They also damaged or destroyed countless buildings and businesses. In Minneapolis alone, rioters burned affordable housing and damaged over 400 businesses, many of them owned by African Americans, at a cost of well over $500 million in damages. In Philadelphia, police cars were set ablaze. In Seattle, rioters who damaged hundreds of buildings were granted and allowed to set up a so-called autonomous zone by local officials, who all too predictably resulted in more crime, including four shootings that cost two young people their lives.
Senator Cruz: (02:57)
The fact is the people who took the streets because their hearts cried out for justice have become overshadowed by rioters and looters and those who cynically exploited the protest for their own evil ends. And those rioters aren’t concerned about racial justice. Indeed, they’re willing to make a mockery of the peaceful protest to advance their violent objectives. Their actions are profoundly racist, the rioters, as they destroy minority communities, minority businesses, and minority lives across this country.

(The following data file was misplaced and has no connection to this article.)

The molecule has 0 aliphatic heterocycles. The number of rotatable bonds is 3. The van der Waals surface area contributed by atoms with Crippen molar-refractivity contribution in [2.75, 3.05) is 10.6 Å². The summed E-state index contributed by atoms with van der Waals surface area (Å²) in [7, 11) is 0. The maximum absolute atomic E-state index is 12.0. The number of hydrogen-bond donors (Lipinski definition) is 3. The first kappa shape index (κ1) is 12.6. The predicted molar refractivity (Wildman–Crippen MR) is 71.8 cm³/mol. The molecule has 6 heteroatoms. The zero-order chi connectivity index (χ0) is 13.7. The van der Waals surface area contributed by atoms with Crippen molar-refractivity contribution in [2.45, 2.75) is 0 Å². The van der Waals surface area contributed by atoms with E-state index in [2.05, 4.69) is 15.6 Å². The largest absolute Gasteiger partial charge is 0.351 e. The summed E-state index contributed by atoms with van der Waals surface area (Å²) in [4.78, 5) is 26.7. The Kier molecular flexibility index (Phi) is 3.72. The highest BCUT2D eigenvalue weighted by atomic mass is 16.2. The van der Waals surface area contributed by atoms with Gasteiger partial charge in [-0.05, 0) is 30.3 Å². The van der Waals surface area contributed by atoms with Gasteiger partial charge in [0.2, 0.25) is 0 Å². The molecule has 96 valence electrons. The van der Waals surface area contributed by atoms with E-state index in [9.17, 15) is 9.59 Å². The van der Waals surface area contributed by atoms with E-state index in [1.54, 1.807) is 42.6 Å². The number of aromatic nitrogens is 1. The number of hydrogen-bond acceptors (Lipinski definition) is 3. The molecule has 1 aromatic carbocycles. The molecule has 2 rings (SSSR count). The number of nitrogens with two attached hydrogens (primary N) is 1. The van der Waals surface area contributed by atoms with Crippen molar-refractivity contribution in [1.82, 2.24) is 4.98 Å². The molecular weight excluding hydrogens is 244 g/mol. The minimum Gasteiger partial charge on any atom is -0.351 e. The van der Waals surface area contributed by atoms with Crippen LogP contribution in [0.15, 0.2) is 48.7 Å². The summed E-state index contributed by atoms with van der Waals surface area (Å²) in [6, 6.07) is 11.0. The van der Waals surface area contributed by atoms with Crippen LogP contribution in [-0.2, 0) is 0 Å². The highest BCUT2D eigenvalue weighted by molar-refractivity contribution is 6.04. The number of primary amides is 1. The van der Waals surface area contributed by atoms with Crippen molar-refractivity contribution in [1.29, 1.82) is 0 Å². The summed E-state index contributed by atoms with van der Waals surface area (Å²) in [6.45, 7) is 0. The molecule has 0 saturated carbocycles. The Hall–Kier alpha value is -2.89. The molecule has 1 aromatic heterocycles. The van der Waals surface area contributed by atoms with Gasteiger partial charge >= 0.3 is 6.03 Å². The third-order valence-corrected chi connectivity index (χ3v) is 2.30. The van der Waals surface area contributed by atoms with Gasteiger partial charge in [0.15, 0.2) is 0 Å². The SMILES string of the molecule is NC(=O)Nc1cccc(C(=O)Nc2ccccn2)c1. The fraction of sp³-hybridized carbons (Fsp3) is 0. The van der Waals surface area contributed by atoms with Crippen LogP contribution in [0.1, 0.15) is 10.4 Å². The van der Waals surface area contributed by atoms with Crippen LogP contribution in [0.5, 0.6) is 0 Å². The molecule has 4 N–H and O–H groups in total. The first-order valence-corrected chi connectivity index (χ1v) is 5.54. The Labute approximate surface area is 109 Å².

Senator Cruz: (03:41)
This shouldn’t be complicated. Peaceful protests must be protected, riots must be stopped. No one has a right to assault another person, to firebomb a building, to throw a Molotov cocktail into a police car. That’s not exercising a constitutional right, that is terrorizing your fellow citizens. More and more, we’re seeing signs that a significant portion of this violence of this rioting is not random. It’s not spontaneous.
Senator Cruz: (04:15)
Rather, it is coordinated and inspired by leftists anarchist groups, groups like Antifa, that will, without shame, exploit a national tragedy to attack American buildings, American homes, and American lives. This is happening in my home state, in Austin and Dallas, and it’s happening across the country, whether in Minneapolis, Nevada City, Pittsburgh, or Toledo to name a few. Tragically, nowhere more so than in Portland, Oregon.